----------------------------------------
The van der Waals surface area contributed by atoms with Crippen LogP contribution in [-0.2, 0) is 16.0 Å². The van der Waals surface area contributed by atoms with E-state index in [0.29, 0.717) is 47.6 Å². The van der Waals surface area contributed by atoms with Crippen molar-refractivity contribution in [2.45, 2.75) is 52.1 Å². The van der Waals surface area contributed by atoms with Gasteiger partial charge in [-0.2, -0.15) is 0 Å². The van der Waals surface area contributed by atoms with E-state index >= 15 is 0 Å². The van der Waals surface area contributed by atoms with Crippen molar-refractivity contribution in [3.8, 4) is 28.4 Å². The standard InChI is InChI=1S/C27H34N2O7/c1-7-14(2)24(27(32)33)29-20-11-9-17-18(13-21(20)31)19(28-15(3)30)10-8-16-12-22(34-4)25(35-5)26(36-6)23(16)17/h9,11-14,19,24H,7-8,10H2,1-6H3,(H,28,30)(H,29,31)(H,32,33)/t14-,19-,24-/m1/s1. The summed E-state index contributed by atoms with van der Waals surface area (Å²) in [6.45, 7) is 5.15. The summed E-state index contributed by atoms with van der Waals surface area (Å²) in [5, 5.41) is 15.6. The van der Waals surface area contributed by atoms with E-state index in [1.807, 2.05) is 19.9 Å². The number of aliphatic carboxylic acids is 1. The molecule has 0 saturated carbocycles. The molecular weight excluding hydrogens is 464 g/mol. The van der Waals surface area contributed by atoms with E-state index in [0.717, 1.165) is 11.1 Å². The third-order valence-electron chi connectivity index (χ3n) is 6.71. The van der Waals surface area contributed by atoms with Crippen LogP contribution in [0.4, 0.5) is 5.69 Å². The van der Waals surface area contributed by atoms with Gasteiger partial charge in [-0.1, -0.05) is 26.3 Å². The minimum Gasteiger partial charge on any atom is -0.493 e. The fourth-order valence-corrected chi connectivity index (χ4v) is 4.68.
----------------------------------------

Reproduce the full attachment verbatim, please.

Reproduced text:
The van der Waals surface area contributed by atoms with Crippen LogP contribution in [-0.2, 0) is 16.0 Å². The van der Waals surface area contributed by atoms with E-state index in [0.29, 0.717) is 47.6 Å². The van der Waals surface area contributed by atoms with Crippen molar-refractivity contribution in [2.45, 2.75) is 52.1 Å². The van der Waals surface area contributed by atoms with Gasteiger partial charge in [-0.2, -0.15) is 0 Å². The van der Waals surface area contributed by atoms with E-state index >= 15 is 0 Å². The van der Waals surface area contributed by atoms with Crippen molar-refractivity contribution in [3.8, 4) is 28.4 Å². The standard InChI is InChI=1S/C27H34N2O7/c1-7-14(2)24(27(32)33)29-20-11-9-17-18(13-21(20)31)19(28-15(3)30)10-8-16-12-22(34-4)25(35-5)26(36-6)23(16)17/h9,11-14,19,24H,7-8,10H2,1-6H3,(H,28,30)(H,29,31)(H,32,33)/t14-,19-,24-/m1/s1. The summed E-state index contributed by atoms with van der Waals surface area (Å²) in [6.45, 7) is 5.15. The summed E-state index contributed by atoms with van der Waals surface area (Å²) in [5, 5.41) is 15.6. The van der Waals surface area contributed by atoms with E-state index in [1.807, 2.05) is 19.9 Å². The number of aliphatic carboxylic acids is 1. The molecule has 0 saturated carbocycles. The molecular weight excluding hydrogens is 464 g/mol. The van der Waals surface area contributed by atoms with E-state index in [0.717, 1.165) is 11.1 Å². The third-order valence-electron chi connectivity index (χ3n) is 6.71. The van der Waals surface area contributed by atoms with Crippen LogP contribution in [0.4, 0.5) is 5.69 Å². The van der Waals surface area contributed by atoms with Gasteiger partial charge in [-0.1, -0.05) is 26.3 Å². The minimum Gasteiger partial charge on any atom is -0.493 e. The fourth-order valence-corrected chi connectivity index (χ4v) is 4.68.